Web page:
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Last updated on January 21st, 2020

This breed of clematis is a beautiful vining plant with early blooms that bring about a great deal of fragrance and being evergreen they are extremely popular.

It can reach between 2 and 5m in height, requires partial sun or full sun, deep and cool soil, and with all of that in play, it will provide beautiful flowers as early as March. This particular variety is perfectly well suited to container growing and will quickly make its way up any lattice work or walls that you have.

Once you have planted your clematis and allowed it to properly settle, it requires very little care thereafter. Because they bloom early in the year, you can prune relatively early as well but it only really needs pruning to control the size or remove dead or damaged stems. Young plants should be pruned back to around 30cm after the first spring to encourage the plant to produce more shoots low down. Word of warning, established plants don’t usually respond well when hard pruning established plants.

When to prune

As with any plant you want to prune after the blooming cycle has finished. Pruning the clematis is designed to increase the foliage density and improve flowering for the upcoming season. The more it is pruned, the more flowers you will get. To that end, you want to perform your pruning in March or April depending on when it blooms as it should be pruned as soon as it has finished flowering.

How to prune

The thing to note is that they don’t need pruning like clematis in group 1 and 2, they only need pruning to control the size. In order to prune you want to get the sharpest shears you have. The sharper they are the less likely it is that you will have to make multiple cuts which are beneficial for the plant because each cut you make leaves a cut which leaves it susceptible to infection just the same way as a cut on your body would leave you susceptible to infection.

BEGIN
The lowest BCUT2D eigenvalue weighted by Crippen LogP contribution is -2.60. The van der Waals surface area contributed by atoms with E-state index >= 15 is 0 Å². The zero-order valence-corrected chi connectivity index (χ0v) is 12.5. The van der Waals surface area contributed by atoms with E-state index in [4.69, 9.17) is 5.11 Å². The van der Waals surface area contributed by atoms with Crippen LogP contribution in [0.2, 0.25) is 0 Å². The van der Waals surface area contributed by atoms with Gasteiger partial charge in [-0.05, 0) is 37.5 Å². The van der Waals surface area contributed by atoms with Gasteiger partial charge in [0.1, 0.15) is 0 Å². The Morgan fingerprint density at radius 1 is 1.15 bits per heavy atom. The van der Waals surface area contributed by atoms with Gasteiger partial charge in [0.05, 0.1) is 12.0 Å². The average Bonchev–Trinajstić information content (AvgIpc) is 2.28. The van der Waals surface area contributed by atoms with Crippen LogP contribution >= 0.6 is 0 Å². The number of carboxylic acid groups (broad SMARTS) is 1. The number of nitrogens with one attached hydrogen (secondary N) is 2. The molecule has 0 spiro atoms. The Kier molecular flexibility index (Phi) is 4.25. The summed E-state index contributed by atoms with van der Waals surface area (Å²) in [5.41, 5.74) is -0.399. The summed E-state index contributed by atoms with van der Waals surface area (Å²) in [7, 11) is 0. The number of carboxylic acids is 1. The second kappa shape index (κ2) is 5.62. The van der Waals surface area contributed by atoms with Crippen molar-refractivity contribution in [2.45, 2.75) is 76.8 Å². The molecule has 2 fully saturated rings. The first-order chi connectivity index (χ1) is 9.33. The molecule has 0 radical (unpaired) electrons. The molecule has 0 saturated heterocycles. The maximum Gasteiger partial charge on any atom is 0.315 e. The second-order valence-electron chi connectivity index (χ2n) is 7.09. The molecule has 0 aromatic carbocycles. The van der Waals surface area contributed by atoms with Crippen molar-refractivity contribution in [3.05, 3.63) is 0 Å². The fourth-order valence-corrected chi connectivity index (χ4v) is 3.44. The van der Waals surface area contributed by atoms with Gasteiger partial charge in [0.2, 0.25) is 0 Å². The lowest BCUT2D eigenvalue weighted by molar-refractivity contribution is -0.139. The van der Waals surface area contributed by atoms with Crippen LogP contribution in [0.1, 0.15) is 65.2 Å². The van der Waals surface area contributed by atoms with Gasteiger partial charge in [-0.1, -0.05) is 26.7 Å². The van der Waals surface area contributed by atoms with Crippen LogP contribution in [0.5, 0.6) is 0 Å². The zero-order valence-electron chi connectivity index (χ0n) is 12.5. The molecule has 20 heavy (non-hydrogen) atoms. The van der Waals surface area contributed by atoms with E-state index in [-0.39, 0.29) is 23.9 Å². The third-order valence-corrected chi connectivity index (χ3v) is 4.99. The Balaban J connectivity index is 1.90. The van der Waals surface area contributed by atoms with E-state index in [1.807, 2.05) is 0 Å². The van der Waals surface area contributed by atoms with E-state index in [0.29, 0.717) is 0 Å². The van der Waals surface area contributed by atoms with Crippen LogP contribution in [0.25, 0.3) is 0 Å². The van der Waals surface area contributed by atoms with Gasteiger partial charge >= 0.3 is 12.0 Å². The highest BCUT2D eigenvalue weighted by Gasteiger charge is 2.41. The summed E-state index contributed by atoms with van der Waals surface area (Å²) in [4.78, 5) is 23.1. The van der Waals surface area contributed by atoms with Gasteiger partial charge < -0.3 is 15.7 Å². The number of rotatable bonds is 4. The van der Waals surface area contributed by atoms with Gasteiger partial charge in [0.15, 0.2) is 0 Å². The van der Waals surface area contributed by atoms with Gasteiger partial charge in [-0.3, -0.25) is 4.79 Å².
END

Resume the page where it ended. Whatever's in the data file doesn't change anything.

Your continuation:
When you are ready, first cut back the stems which have already produced flowers. You want to cut them back to a good framework. If you want to cut back any branches that are dead or dying, and very weak stems. These should be cut back completely. Pruning established plants should take place more often than brand new plants. In fact, you don’t really want to prune for the first few seasons after the first season, you want to allow the roots ample time to establish themselves. After that, you can take advantage of pruning established plants regularly in an effort to keep the blooms and the flowers potent, fragrant and to control the size.

Overall caring for the clematis armandii is quite simple. you can plant it in the springtime and let it bask in the sunlight in the ground or in pots after which you can simply prune it regularly and lightly, to encourage better growth and sit back, relax, and take in the air leafage with the early blooms that produce small and vanilla-like white flowers.


Welcome to my site, my name is John and I have been lucky enough to work in horticultural nurseries for over 15 years in the UK. As the founder and editor as well as researcher, I have a City & Guilds Horticultural Qualifications which I proudly display on our About us page. I now work full time on this website where I review the very best gardening products and tools and write reliable gardening guides. Behind this site is an actual real person who has worked and has experience with the types of products we review as well as years of knowledge on the topics we cover from actual experience. You can reach out to me at john@pyracantha.co.uk

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